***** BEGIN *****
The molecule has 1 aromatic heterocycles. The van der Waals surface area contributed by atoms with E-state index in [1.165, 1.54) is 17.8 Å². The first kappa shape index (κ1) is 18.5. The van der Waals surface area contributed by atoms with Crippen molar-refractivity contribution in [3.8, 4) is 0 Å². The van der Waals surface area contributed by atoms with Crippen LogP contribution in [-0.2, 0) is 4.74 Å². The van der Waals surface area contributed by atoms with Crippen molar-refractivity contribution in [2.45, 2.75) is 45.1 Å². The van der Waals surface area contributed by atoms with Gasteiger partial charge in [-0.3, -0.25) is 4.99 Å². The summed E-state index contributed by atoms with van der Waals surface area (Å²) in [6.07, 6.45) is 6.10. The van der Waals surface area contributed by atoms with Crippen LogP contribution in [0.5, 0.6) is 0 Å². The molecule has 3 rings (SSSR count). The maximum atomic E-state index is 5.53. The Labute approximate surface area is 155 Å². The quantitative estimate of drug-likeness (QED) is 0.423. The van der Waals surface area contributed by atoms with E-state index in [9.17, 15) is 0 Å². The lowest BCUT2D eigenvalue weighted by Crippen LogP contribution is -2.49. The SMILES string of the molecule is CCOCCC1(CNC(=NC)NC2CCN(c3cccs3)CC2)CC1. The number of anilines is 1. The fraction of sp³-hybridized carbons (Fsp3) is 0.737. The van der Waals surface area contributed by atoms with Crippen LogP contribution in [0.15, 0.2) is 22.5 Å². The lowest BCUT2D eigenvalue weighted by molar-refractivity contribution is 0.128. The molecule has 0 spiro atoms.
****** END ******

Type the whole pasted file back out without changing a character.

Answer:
The molecule has 1 aromatic heterocycles. The van der Waals surface area contributed by atoms with E-state index in [1.165, 1.54) is 17.8 Å². The first kappa shape index (κ1) is 18.5. The van der Waals surface area contributed by atoms with Crippen molar-refractivity contribution in [3.8, 4) is 0 Å². The van der Waals surface area contributed by atoms with Crippen LogP contribution in [-0.2, 0) is 4.74 Å². The van der Waals surface area contributed by atoms with Crippen molar-refractivity contribution in [2.45, 2.75) is 45.1 Å². The van der Waals surface area contributed by atoms with Gasteiger partial charge in [-0.3, -0.25) is 4.99 Å². The summed E-state index contributed by atoms with van der Waals surface area (Å²) in [6.07, 6.45) is 6.10. The van der Waals surface area contributed by atoms with Crippen LogP contribution in [0.5, 0.6) is 0 Å². The molecule has 3 rings (SSSR count). The maximum atomic E-state index is 5.53. The Labute approximate surface area is 155 Å². The quantitative estimate of drug-likeness (QED) is 0.423. The van der Waals surface area contributed by atoms with E-state index in [9.17, 15) is 0 Å². The lowest BCUT2D eigenvalue weighted by Crippen LogP contribution is -2.49. The SMILES string of the molecule is CCOCCC1(CNC(=NC)NC2CCN(c3cccs3)CC2)CC1. The number of anilines is 1. The fraction of sp³-hybridized carbons (Fsp3) is 0.737. The van der Waals surface area contributed by atoms with Crippen LogP contribution in [0.15, 0.2) is 22.5 Å². The lowest BCUT2D eigenvalue weighted by molar-refractivity contribution is 0.128. The molecule has 0 spiro atoms.